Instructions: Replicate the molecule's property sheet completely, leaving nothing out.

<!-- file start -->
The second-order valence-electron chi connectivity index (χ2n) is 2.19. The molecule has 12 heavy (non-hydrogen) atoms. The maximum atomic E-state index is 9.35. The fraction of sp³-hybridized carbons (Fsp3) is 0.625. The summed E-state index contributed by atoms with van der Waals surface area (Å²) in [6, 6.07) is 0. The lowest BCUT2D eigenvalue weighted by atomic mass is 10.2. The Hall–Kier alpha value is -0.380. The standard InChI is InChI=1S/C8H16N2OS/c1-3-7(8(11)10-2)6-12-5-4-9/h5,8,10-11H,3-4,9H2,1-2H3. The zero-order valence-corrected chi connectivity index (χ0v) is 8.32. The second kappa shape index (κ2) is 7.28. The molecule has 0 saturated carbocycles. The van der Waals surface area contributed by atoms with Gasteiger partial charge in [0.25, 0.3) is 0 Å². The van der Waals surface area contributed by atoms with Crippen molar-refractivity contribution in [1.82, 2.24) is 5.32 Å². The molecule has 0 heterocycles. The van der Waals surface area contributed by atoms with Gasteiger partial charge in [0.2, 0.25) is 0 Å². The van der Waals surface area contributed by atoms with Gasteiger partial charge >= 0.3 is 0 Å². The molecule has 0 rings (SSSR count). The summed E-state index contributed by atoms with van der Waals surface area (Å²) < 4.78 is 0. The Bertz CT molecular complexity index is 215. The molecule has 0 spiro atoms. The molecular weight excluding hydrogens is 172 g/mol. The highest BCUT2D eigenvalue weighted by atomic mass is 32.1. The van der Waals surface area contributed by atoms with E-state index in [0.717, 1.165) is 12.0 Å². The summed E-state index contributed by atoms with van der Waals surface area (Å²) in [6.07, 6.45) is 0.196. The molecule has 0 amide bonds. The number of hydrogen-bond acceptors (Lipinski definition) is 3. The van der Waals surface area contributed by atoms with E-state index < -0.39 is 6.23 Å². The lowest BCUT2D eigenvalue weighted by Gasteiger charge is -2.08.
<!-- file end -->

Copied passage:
The second-order valence-electron chi connectivity index (χ2n) is 2.19. The molecule has 12 heavy (non-hydrogen) atoms. The maximum atomic E-state index is 9.35. The fraction of sp³-hybridized carbons (Fsp3) is 0.625. The summed E-state index contributed by atoms with van der Waals surface area (Å²) in [6, 6.07) is 0. The lowest BCUT2D eigenvalue weighted by atomic mass is 10.2. The Hall–Kier alpha value is -0.380. The standard InChI is InChI=1S/C8H16N2OS/c1-3-7(8(11)10-2)6-12-5-4-9/h5,8,10-11H,3-4,9H2,1-2H3. The zero-order valence-corrected chi connectivity index (χ0v) is 8.32. The second kappa shape index (κ2) is 7.28. The molecule has 0 saturated carbocycles. The van der Waals surface area contributed by atoms with Gasteiger partial charge in [0.25, 0.3) is 0 Å². The van der Waals surface area contributed by atoms with Crippen molar-refractivity contribution in [1.82, 2.24) is 5.32 Å². The molecule has 0 heterocycles. The van der Waals surface area contributed by atoms with Gasteiger partial charge in [0.2, 0.25) is 0 Å². The van der Waals surface area contributed by atoms with Gasteiger partial charge >= 0.3 is 0 Å². The molecule has 0 rings (SSSR count). The summed E-state index contributed by atoms with van der Waals surface area (Å²) < 4.78 is 0. The Bertz CT molecular complexity index is 215. The molecule has 0 spiro atoms. The molecular weight excluding hydrogens is 172 g/mol. The highest BCUT2D eigenvalue weighted by atomic mass is 32.1. The van der Waals surface area contributed by atoms with E-state index in [0.717, 1.165) is 12.0 Å². The summed E-state index contributed by atoms with van der Waals surface area (Å²) in [6.07, 6.45) is 0.196. The molecule has 0 amide bonds. The number of hydrogen-bond acceptors (Lipinski definition) is 3. The van der Waals surface area contributed by atoms with E-state index < -0.39 is 6.23 Å². The lowest BCUT2D eigenvalue weighted by Gasteiger charge is -2.08.